Rev. Mason Clore

The Courant American
Cartersville, Georgia
October 24, 1889, page 7
Transcribed by:  

Death of Rev. Mason Clore.

I am just in receipt of a letter conveying the sad intelligence of the death of Rev. Mason Clore, which occurred at his home, three miles east of Adairsville, on the 5th day of October, 1889. I am furnished with certain facts relative to the life of this good man, and requested on behalf of his family and friends, to write a brief article for publication in the Courant American.

I am conscious of my utter incapacity to do justice to the memory of such a man as “Uncle Mason” Clore, but I would be untrue to every impulse of my better nature if I did not try to comply with this request which gives me opportunity to bear humble but sincere and earnest testimony to the splendid character of a most remarkable man. Mr. Clore was born in Laurens district, South Carolina, in 1803. At the age of fifteen he joined the Baptist church, and at twenty-five he married Miss Lucy Crawford. He moved to Georgia in 1836, was ordained a deacon in the church in 1837, and began to preach the same year. He continued to preach occasionally until within a few months of his death, and was ever consistent and earnest in Christian church.

I am told that he retained full consciousness up to the very last moment of his life, and looking death calmly in the face, went peacefully to rest in Father’s arms, giving to those around him full assurance of his willingness and preparation to die; his only regret being that his work on earth for the Master must end. What a record this noble old Christian has left behind him! Think of a Christian experience covering seventy-one years, and a ministry reaching from 1837 to 1889. And his was not a halting, half-hearted service, but a tender, earnest, sincere and helpful life that has made the world better and brighter for having been lived.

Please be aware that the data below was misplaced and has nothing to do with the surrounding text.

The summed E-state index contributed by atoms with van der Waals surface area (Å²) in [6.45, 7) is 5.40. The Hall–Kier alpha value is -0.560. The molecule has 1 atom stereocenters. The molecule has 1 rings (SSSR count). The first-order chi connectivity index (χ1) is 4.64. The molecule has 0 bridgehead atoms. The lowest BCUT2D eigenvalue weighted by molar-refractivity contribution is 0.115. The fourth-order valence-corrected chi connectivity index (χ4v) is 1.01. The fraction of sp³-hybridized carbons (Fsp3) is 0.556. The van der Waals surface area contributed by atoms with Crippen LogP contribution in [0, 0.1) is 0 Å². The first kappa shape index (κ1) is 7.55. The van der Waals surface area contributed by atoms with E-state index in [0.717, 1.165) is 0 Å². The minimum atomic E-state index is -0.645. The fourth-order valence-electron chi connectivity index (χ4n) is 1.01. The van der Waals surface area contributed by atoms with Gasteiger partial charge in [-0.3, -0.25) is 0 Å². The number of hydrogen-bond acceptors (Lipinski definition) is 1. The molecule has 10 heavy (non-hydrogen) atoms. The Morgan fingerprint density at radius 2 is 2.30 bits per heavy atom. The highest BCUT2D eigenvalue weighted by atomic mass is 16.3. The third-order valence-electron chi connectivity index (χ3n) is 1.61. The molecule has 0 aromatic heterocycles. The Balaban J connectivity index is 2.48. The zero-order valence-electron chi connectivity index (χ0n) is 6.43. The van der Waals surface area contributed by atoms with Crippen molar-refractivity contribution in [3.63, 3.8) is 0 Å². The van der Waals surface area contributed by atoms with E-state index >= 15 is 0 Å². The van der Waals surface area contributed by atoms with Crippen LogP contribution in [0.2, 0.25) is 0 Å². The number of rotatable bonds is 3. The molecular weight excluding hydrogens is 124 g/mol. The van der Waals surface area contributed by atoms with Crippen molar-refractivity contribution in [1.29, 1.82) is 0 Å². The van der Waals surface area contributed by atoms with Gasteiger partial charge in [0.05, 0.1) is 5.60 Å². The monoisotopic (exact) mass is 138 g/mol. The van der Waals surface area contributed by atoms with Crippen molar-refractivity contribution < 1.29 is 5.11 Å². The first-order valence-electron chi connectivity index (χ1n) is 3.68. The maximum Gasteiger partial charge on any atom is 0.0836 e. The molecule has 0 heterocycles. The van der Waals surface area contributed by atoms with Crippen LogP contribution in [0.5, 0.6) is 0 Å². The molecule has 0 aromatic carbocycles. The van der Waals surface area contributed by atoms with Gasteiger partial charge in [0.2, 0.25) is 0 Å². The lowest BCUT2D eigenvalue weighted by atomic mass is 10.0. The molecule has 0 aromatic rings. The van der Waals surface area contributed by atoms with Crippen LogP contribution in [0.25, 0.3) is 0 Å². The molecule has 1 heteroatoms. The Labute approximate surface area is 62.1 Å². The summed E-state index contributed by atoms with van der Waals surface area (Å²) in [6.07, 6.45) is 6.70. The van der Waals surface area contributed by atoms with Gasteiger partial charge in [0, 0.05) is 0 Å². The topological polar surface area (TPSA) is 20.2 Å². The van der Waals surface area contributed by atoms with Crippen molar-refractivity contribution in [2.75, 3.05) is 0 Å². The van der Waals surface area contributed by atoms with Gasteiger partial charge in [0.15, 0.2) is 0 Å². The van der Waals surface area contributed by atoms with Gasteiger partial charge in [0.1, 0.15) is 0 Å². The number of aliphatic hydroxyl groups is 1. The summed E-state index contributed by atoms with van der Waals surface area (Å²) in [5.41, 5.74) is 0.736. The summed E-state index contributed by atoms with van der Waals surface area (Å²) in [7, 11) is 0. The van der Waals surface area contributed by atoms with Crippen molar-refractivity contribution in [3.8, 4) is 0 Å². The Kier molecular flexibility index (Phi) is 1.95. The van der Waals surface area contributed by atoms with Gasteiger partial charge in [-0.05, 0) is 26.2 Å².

From my earliest recollection I have known Uncle Mason Clore. He was the friend and associate of my grandfather. He was the friend and adviser of my father, and he was my own friend and helper. What I write of him is not fulsome adulation. He was a good man; a man who was practical and useful; a man whose influence and sympathies were always on the side of sobriety, morality and Christianity. As a believer in the Christian religion, I rejoice in the testimony of such a life as his. It is in the presence of such evidence that he has left on record that infidels and atheists stand dumb. As a young man just starting in life, I love to think that, by following such examples as his, one may finally lie down to sleep, surrounded by his friends, loved by his neighbors, and carrying with him the blessings of a whole community made better by his life. As a citizen and lover of my State I am glad to point the young men who may read this to such an example as Uncle Mason Clore has left us, and to tell them how much better it is to emulate his virtues and his Christian character than to spend the best part of life in a mad rush for those things that often corrupt us in getting and always perish with the using.

Mr. Clore died as one wish to die. In his own home, surrounded by his loved ones; full of years and service; with all his faculties about him, and rejoicing in a Christian trust. He had so lived that when the summons came he approached his grave “with an unfaltering trust in God, and wrapping the drapery of his couch about him, lay down to pleasant dreams.”---W. J. Neel, Rome, Ga., Oct. 14, 1889


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